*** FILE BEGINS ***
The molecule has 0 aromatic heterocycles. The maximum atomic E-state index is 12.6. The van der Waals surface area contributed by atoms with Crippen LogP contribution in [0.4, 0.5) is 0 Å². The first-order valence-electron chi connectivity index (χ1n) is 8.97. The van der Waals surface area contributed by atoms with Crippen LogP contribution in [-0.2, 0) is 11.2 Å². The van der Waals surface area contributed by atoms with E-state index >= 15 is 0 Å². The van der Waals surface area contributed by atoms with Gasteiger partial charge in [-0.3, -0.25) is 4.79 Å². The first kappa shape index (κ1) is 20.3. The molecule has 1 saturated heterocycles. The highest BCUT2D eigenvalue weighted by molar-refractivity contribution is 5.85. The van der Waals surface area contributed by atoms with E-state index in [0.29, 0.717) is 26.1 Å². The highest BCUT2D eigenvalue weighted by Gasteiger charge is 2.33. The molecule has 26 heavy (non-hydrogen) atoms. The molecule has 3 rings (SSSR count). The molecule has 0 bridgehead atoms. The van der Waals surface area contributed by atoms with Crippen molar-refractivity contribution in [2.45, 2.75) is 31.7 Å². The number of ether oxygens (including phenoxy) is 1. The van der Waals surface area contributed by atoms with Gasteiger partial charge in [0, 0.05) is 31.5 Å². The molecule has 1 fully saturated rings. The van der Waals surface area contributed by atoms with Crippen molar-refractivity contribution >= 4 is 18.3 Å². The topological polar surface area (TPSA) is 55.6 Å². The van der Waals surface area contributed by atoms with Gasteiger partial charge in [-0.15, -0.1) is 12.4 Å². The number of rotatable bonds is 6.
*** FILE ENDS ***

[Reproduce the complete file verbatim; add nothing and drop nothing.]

The molecule has 0 aromatic heterocycles. The maximum atomic E-state index is 12.6. The van der Waals surface area contributed by atoms with Crippen LogP contribution in [0.4, 0.5) is 0 Å². The first-order valence-electron chi connectivity index (χ1n) is 8.97. The van der Waals surface area contributed by atoms with Crippen LogP contribution in [-0.2, 0) is 11.2 Å². The van der Waals surface area contributed by atoms with E-state index >= 15 is 0 Å². The van der Waals surface area contributed by atoms with Gasteiger partial charge in [-0.3, -0.25) is 4.79 Å². The first kappa shape index (κ1) is 20.3. The molecule has 1 saturated heterocycles. The highest BCUT2D eigenvalue weighted by molar-refractivity contribution is 5.85. The van der Waals surface area contributed by atoms with E-state index in [0.29, 0.717) is 26.1 Å². The highest BCUT2D eigenvalue weighted by Gasteiger charge is 2.33. The molecule has 26 heavy (non-hydrogen) atoms. The molecule has 3 rings (SSSR count). The molecule has 0 bridgehead atoms. The van der Waals surface area contributed by atoms with Crippen molar-refractivity contribution in [2.45, 2.75) is 31.7 Å². The number of ether oxygens (including phenoxy) is 1. The van der Waals surface area contributed by atoms with Gasteiger partial charge in [0, 0.05) is 31.5 Å². The molecule has 1 fully saturated rings. The van der Waals surface area contributed by atoms with Crippen molar-refractivity contribution >= 4 is 18.3 Å². The topological polar surface area (TPSA) is 55.6 Å². The van der Waals surface area contributed by atoms with Gasteiger partial charge in [-0.15, -0.1) is 12.4 Å². The number of rotatable bonds is 6.